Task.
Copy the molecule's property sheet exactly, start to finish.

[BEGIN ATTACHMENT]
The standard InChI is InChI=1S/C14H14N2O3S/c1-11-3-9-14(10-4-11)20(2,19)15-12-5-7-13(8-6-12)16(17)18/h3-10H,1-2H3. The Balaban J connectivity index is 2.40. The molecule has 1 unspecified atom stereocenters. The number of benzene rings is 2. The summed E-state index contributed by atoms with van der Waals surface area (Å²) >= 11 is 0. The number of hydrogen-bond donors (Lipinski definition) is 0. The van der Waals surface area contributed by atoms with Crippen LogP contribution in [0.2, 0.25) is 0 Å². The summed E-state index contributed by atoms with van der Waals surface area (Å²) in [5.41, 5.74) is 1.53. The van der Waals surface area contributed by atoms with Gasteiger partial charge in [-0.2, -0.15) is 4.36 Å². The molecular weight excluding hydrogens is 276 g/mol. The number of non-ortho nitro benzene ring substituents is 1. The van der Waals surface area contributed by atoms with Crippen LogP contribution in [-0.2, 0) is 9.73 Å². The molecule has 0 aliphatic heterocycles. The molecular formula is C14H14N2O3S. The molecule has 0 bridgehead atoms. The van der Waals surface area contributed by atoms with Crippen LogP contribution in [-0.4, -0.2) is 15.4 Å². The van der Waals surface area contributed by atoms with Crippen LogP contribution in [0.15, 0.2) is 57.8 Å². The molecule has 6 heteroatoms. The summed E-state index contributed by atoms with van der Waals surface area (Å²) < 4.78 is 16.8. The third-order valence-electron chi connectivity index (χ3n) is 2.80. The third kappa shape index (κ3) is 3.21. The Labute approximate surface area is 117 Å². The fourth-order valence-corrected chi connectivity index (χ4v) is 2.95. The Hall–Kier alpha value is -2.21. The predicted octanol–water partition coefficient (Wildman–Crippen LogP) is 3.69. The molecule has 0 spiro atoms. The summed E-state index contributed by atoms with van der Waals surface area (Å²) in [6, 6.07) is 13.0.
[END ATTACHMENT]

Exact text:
The standard InChI is InChI=1S/C14H14N2O3S/c1-11-3-9-14(10-4-11)20(2,19)15-12-5-7-13(8-6-12)16(17)18/h3-10H,1-2H3. The Balaban J connectivity index is 2.40. The molecule has 1 unspecified atom stereocenters. The number of benzene rings is 2. The summed E-state index contributed by atoms with van der Waals surface area (Å²) >= 11 is 0. The number of hydrogen-bond donors (Lipinski definition) is 0. The van der Waals surface area contributed by atoms with Crippen LogP contribution in [0.2, 0.25) is 0 Å². The summed E-state index contributed by atoms with van der Waals surface area (Å²) in [5.41, 5.74) is 1.53. The van der Waals surface area contributed by atoms with Gasteiger partial charge in [-0.2, -0.15) is 4.36 Å². The molecular weight excluding hydrogens is 276 g/mol. The number of non-ortho nitro benzene ring substituents is 1. The van der Waals surface area contributed by atoms with Crippen LogP contribution in [-0.2, 0) is 9.73 Å². The molecule has 0 aliphatic heterocycles. The molecular formula is C14H14N2O3S. The molecule has 0 bridgehead atoms. The van der Waals surface area contributed by atoms with Crippen LogP contribution in [-0.4, -0.2) is 15.4 Å². The van der Waals surface area contributed by atoms with Crippen LogP contribution in [0.15, 0.2) is 57.8 Å². The molecule has 6 heteroatoms. The summed E-state index contributed by atoms with van der Waals surface area (Å²) < 4.78 is 16.8. The third-order valence-electron chi connectivity index (χ3n) is 2.80. The third kappa shape index (κ3) is 3.21. The Labute approximate surface area is 117 Å². The fourth-order valence-corrected chi connectivity index (χ4v) is 2.95. The Hall–Kier alpha value is -2.21. The predicted octanol–water partition coefficient (Wildman–Crippen LogP) is 3.69. The molecule has 0 spiro atoms. The summed E-state index contributed by atoms with van der Waals surface area (Å²) in [6, 6.07) is 13.0.